If You Aren't Growing Tomatoes, You Have Nothing to Worry About

Unbelievable:

A Pullman landlord notified police about a grow lamp in a closet, and police got a search warrant for a drug raid.


Eight officers with guns drawn surprised three roommates in the apartment last weekend and discovered they were growing tomatoes.

More, from the Daily Evergreen, the Washington State student newspaper:

Just three hours earlier, two people, who Barry said were there on behalf of the landlord, were reviewing the apartment when they noticed a growth lamp in a hall closet.

Pullman Police met the two citizens when they went to the police station soon after leaving the apartment to report a suspected growth.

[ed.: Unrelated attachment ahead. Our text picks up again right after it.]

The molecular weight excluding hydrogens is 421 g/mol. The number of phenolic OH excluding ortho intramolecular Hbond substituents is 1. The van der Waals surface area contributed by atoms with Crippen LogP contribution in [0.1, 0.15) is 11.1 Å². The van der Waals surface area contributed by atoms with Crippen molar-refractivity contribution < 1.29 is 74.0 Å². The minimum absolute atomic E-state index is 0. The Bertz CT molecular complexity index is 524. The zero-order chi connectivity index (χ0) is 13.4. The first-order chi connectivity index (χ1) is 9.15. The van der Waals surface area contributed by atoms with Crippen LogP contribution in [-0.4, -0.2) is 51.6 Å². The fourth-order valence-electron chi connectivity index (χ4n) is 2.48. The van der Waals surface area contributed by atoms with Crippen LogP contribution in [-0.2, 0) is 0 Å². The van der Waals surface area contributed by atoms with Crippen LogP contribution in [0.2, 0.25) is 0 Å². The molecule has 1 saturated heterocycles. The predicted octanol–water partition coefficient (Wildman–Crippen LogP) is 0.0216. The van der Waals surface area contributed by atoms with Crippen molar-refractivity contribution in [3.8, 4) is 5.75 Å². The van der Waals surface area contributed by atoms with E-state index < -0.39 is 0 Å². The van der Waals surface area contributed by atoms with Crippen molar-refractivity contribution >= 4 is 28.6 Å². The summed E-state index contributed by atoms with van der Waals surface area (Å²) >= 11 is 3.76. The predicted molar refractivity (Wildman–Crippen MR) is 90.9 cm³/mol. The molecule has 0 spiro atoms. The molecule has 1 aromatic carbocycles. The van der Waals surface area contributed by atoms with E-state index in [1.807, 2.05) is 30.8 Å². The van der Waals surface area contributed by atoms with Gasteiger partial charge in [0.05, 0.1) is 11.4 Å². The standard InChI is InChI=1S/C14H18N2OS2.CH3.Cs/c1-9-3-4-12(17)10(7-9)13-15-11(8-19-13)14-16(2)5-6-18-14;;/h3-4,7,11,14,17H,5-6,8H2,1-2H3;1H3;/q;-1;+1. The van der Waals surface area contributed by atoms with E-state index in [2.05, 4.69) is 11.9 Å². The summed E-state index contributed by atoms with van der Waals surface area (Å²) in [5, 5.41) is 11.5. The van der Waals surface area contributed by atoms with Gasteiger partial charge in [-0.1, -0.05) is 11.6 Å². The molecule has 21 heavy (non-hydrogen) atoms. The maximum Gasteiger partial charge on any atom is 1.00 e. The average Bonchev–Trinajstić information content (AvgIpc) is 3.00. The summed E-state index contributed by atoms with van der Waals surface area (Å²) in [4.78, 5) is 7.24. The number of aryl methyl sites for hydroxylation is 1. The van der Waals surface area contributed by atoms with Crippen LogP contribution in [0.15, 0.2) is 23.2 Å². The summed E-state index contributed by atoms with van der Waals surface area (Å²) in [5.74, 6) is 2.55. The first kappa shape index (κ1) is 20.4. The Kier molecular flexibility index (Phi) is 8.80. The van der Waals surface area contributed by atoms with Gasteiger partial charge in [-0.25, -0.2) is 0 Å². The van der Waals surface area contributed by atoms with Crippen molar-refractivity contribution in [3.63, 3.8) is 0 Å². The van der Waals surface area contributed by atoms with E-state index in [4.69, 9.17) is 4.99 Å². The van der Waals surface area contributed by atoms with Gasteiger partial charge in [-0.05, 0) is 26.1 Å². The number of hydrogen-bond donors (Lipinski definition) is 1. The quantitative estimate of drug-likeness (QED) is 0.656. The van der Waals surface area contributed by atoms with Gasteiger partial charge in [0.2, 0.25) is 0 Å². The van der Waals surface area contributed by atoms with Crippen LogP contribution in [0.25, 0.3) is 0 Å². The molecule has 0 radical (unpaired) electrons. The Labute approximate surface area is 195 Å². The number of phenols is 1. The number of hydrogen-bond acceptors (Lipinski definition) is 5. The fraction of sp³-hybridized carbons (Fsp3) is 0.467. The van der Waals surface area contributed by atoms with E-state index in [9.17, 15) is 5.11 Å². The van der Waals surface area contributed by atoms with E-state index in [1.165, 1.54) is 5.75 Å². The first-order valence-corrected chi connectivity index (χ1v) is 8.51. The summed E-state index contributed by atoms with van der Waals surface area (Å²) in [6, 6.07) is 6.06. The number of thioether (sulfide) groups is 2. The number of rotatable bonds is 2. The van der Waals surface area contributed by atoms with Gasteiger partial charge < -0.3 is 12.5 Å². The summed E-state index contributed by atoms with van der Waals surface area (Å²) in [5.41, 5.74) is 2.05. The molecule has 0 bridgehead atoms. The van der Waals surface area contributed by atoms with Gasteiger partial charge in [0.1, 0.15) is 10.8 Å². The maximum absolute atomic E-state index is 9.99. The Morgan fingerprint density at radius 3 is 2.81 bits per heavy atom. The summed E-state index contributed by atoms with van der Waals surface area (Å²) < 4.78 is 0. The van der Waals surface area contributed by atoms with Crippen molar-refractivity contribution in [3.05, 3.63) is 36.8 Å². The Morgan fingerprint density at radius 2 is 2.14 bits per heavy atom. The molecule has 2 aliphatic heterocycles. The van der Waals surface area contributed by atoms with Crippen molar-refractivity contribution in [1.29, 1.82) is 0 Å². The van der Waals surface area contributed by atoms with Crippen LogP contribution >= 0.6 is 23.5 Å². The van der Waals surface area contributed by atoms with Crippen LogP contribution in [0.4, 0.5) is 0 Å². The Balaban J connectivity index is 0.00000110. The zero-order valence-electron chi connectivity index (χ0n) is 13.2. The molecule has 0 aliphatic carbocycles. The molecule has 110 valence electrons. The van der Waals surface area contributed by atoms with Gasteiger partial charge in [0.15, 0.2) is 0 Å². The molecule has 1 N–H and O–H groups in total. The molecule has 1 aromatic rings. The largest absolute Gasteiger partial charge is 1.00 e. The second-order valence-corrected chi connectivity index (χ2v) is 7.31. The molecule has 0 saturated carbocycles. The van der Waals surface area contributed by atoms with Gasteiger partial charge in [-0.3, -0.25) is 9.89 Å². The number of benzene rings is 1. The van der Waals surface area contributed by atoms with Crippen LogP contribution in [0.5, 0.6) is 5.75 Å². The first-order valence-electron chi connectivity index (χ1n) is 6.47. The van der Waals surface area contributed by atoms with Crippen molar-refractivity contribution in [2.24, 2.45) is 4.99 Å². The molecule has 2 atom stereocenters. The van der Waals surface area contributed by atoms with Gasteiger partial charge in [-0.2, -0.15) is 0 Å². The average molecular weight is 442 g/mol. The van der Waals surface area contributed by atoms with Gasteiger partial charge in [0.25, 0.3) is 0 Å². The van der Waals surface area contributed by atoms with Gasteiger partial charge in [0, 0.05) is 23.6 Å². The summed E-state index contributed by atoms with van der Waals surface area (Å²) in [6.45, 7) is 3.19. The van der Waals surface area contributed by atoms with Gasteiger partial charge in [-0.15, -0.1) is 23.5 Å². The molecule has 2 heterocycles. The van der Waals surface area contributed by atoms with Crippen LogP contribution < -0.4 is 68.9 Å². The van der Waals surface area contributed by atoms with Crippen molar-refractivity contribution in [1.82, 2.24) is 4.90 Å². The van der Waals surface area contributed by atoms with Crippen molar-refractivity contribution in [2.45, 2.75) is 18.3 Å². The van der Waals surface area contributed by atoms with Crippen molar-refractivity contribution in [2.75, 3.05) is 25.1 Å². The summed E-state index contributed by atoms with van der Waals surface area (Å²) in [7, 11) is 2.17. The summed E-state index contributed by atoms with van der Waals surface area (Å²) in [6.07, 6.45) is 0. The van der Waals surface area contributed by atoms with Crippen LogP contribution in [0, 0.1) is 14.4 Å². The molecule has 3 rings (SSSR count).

The two people also mentioned to the officer that the roommates appeared nervous while they were in the apartment, and said it smelled like burnt marijuana.

Roommate Jacin Davis, a senior business administration major, said he was sitting on the couch watching television and did not understand how he could have come across as nervous nor how they would have smelled marijuana.

[...]

Much to their surprise, when the police came to the apartment with guns drawn, they found tomato plants growing in Barry’s closet.

“They went straight to the closet and saw tomatoes,” Barry said. “They regrouped for a second and then searched the rest of the apartment visually.” Barry said the officers found nothing and even threatened to bring dogs back to search the apartment further.

“They must have felt stupid by then,” he said.